Automation is one of several tech buzz words of late, and it’s one that has caught on amongst most infrastructure/networking folk. The tech behind the buzzword is Ansible, AWS CloudFormation, vRealize, etc. which provide the capability to automate your infrastructure and start treating infrastructure as code or just to improve workflow between teams and take the human equation (error prone) out of the process entirely. So when a friend of mine coined the phrase Human Logic, Robot Automation, I thought it was a succinct definition of how automation has become so prevalent in many enterprises today and why repeatable workflows are so important. Most organisations have always had some level of automation, but it now seems to be encroaching on I.T silos that never had any real need for it before, such as networking. The industry has been talking about network automation for many years, but it’s now out of the realms of labs/POCs and is being used by organisations to deploy real networking constructs on demand.
So since I have been working for VMware, I have had the opportunity to work with network automation on the NSX for vSphere platform. Leveraging Python, vRealize and most recently using a PowerShell (PoSH) module called PowerNSX to drive the creation, modification and deletion of software based networking constructs. Some might argue that network automation should also encompass physical assets and although I haven’t done much in the way of automating physical devices, if the device had an API you could call, it would not be all that different from automating NSX. But physical devices tend not to have the maturity in this space that there software based equivalents do, but networking vendors are playing catch-up! There are numerous Open Source projects such as Netmiko that do make working with legacy devices much easier, so I won’t write off working with legacy gear altogether!
So what’s the purpose of this post? Well working with a customer recently, they wanted to develop a workflow that they could execute every-time they needed to create what we coined a network bubble. Logical networking constructs that are visible in NSX, that may have overlapping IP Addresses with production network segments but restricted from accessing systems outside of the bubble. Why, well simply, they wanted to test application restores, code releases to dev/staging servers, etc. but most importantly they wanted to do it on demand, dispose of it once they had finished and it had to be repeatable.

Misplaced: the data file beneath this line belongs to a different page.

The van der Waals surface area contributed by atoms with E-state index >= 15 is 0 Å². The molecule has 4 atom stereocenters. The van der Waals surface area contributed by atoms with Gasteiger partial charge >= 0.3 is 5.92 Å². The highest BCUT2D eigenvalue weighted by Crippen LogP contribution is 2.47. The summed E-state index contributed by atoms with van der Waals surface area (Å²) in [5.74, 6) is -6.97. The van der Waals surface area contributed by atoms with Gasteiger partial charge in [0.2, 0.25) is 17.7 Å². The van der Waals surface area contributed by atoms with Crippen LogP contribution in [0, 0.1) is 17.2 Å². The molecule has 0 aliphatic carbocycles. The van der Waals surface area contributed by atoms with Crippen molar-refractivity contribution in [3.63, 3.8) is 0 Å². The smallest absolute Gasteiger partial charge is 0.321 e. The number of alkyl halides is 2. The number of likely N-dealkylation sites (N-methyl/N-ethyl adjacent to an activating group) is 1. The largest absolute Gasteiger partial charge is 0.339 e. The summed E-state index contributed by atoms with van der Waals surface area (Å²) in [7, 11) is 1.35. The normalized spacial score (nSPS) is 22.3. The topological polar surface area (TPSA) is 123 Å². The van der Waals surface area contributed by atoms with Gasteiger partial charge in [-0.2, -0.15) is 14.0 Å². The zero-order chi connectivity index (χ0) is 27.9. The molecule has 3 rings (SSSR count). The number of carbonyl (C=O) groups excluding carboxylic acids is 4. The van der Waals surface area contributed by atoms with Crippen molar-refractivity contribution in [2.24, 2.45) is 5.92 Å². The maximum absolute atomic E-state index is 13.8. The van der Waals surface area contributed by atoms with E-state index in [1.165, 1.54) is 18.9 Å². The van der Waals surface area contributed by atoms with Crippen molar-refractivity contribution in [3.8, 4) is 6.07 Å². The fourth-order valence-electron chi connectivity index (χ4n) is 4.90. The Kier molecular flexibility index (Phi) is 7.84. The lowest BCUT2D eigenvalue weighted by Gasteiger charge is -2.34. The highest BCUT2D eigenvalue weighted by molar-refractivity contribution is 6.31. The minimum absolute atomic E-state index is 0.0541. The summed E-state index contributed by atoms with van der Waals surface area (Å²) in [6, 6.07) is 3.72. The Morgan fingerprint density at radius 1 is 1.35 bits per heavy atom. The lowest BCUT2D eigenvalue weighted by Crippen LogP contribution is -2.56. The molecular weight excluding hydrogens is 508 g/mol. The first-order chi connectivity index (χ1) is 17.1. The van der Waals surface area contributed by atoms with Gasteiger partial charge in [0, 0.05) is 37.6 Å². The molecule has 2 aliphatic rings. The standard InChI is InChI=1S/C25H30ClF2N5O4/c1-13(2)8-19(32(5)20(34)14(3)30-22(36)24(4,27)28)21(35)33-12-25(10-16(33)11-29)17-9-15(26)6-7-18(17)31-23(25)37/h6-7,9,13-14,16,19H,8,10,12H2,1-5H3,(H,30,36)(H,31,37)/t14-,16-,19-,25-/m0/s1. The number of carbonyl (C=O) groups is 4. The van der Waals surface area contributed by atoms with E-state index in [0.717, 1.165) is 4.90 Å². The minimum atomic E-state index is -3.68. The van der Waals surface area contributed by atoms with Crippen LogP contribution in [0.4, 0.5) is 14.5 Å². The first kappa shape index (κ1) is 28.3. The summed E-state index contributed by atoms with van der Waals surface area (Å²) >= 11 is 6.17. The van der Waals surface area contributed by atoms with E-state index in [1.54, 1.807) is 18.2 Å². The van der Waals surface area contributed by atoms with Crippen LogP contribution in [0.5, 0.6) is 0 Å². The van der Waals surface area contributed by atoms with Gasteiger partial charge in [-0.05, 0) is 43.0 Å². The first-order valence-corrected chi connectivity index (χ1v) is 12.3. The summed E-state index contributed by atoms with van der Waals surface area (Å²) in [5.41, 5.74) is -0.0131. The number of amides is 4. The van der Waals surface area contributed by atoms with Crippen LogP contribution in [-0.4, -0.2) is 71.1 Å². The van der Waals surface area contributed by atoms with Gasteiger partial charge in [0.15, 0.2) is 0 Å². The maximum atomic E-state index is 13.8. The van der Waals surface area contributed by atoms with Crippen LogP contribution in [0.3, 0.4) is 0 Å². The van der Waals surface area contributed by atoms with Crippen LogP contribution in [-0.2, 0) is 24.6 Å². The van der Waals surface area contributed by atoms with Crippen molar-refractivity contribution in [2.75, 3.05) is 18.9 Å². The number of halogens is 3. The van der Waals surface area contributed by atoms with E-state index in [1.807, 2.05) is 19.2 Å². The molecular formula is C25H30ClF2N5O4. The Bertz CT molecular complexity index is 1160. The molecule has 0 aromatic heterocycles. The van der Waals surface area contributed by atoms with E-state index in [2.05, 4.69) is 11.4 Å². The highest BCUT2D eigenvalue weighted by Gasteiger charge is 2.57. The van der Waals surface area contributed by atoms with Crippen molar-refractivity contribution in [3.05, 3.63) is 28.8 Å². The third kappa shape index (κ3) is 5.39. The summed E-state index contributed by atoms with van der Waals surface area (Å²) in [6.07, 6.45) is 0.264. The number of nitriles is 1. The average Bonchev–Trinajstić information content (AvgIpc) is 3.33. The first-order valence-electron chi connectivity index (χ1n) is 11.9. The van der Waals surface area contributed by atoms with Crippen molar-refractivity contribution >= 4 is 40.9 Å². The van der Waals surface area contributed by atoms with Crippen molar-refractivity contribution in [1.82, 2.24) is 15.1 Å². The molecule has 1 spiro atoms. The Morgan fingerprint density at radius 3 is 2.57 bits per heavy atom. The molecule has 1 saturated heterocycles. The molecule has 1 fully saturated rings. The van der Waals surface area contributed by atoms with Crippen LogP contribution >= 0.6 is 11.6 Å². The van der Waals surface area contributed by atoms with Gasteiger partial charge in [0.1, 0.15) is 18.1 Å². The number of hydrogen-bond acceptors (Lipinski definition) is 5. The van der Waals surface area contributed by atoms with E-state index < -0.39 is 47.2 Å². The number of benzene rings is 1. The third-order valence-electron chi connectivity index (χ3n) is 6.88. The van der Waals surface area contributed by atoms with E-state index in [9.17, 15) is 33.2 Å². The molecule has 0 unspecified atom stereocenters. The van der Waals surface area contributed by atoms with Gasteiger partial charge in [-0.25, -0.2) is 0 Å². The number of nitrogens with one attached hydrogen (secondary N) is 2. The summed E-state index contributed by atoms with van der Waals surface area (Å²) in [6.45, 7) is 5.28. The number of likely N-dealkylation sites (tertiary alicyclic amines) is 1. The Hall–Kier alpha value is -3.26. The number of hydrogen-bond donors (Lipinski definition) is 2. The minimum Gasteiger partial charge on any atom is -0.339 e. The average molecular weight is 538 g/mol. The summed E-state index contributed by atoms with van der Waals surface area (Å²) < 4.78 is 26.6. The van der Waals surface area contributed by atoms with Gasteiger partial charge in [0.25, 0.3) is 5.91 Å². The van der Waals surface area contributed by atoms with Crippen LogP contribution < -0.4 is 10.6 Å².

So we did just that, creating a PoSH script using PowerNSX that would stand-up logical switches, logical routers and associated firewall rules for the network bubble'(s). I should highlight, we were able to do this relatively quickly and easily because they had already implemented NSX for vSphere and so the script was called only to stand up the new constructs on their current NSX infrastructure with some help from the operator on the naming of switches and IP Addressing to use as input parameters. Access into the bubble was achieved using NAT or SSL Based VPN services on the Edge Services Gateway, that the customer defined per bubble.
All in all, they were able to create a repeatable workflow that anyone of their network operators could run to create these network bubbles with an arbitrary set of logical switches connected to the distributed logical router and attach virtual machines to logical switches for whatever they were trying to test. Being able to demonstrate this to a customer during a delivery engagement is quite powerful and proves the dream of network automation is now a reality 😃
Below is a animation of what’s happening whilst the script is executing:
As you can see, like magic we have created logical switches, routers and firewall rules all with the execution of a single script without having to go speak to the different I.T teams, purchasing of new equipment or spending countless hours on coding it up, thanks to PowerNSX abstracting the API calls for us.
The script has been included below with comments so you can use it for your own purposes as well: